As illustrated above, in one embodiment of the present invention the optical grade chamois fabric material is configured or constructed so as to serve as a body part of a selected three-dimensional figure which forms an outer surface of the three-dimensional figure, and in turn serve as a display screen cleaning tool. In another embodiment of the present invention the optical grade chamois fabric material is configured so as to form a disc-shaped structure with an opening for the insertion of fingers to facilitate the cleaning of a display screen.

It should be noted that the stuffing material may be chosen from a wide variety of materials, including, but not limited to cotton, polyester fiber, and bean like material. The material is intended to provide a pliant three-dimensional shape that may hang over or sit/lay on ledges and the like—e.g., a computer monitor.

It should be noted that the stuffed doll-like figure as illustrated in FIG. 1 may take on any desired three-dimensional configuration extending from animals, birds, an including inanimate objects such as a computer terminal as illustrated in U.S. Pat. No. 5,647,786, entitled, “Stuffed Personal Computer Toy. The doll-like figure may be constructed by attaching several bodies together by sewing and/or “hook and loop” fastener materials, such as Velcro™. The stuffed doll-like figure may either be first constructed of several different material pieces sewed together and then stuffed, thereby exhibiting several different body portions, or may alternatively be several different bodies sewed together or attached or fastened together. It should be obvious to those skilled the art that there is a wide range of manufacturing techniques in the construction of the doll-like figure(s) in accordance with the present invention.

As indicated earlier, the optical grade chamois-like may be provided by truly chamois animal skins or other animal skins, as well a other materials other than animal skins which have the intended properties. The quality of the chamois like material is of course a matter of economics and performance benefits.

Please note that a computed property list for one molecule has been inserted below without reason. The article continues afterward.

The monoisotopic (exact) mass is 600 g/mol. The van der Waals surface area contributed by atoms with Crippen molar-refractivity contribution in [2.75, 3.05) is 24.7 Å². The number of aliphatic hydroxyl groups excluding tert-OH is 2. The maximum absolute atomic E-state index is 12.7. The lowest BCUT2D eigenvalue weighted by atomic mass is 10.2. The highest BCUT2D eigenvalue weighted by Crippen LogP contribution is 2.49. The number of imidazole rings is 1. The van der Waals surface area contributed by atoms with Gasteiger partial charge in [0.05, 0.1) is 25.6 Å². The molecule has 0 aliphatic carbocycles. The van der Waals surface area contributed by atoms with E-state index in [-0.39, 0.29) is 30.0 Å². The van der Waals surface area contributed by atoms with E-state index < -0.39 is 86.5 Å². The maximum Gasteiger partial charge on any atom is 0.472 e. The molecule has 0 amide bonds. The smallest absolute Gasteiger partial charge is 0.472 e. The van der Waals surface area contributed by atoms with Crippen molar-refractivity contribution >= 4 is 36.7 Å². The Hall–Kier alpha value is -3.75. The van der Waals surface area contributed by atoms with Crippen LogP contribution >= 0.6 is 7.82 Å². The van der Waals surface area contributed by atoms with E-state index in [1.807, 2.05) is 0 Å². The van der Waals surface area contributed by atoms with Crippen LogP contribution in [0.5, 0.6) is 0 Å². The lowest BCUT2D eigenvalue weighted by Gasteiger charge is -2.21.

While the present invention has been particularly shown and described with reference to the accompanying figures, it will be understood, however, that other modifications thereto are of course possible, all of which are intended to be within the true spirit and scope of the present invention. Various changes in form and detail may be made therein without departing from the true spirit and scope of the invention as defined by the appended claims.

Patent Citations
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US2117962 *Feb 24, 1936May 17, 1938Ewald JohnsonUtility doll
US2756448 *Jul 13, 1954Jul 31, 1956Werbe Eva AChild's ablutionary training aid
US5000204 *Feb 23, 1990Mar 19, 1991Smith Randy EChamois wet with cleaning agent and fungicide, folded and placed in a housing for cleaning lenses of glasses, wiping and folding for storage
US5074249 *Aug 31, 1990Dec 24, 1991Mcmahon Paul WToy and method for making the toy
US5201093Jul 6, 1992Apr 13, 1993Wells James MVideo game console and cartridge cleaning kit
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US5647786Sep 29, 1995Jul 15, 1997Caspescha; George L.Stuffed personal computer toy
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Non-Patent Citations
Reference
1Product Brochure: Hutchings & Harding LDT date unknown.
2SGS Certificate of Inspection Mar. 31, 1998.
Referenced by
Citing PatentFiling datePublication dateApplicantTitle
US8100599Jul 16, 2009Jan 24, 2012Raffi GuiragossianHandheld surface cleaning device
US20120291210 *May 16, 2011Nov 22, 2012Raymonda Jean SingletonCinnamon' wash and wipe towelettes
WO2005030024A1 *Oct 2, 2004Apr 7, 2005Jung-Eun SeoPortable wiping cleaner
Classifications
U.S. Classification15/209.1, 15/210.1, 15/118, 15/227, D32/43
International ClassificationA47L25/00, A63H3/00, A63H3/02, G09F9/00, A47L13/16
Cooperative ClassificationA47L25/00
European ClassificationA47L25/00
Legal Events
DateCodeEventDescription
Apr 23, 2013FPExpired due to failure to pay maintenance fee
Effective date: 20130306
Mar 6, 2013LAPSLapse for failure to pay maintenance fees
Oct 15, 2012REMIMaintenance fee reminder mailed
Oct 6, 2009B1Reexamination certificate first reexamination
Free format text: CLAIMS 1-14 ARE CANCELLED. NEW CLAIMS 15 AND 16 ARE ADDED AND DETERMINED TO BE PATENTABLE.
Sep 5, 2008FPAYFee payment
Year of fee payment: 8
Sep 3, 2004FPAYFee payment
Year of fee payment: 4
Apr 23, 2002RRRequest for reexamination filed
Effective date: 20020215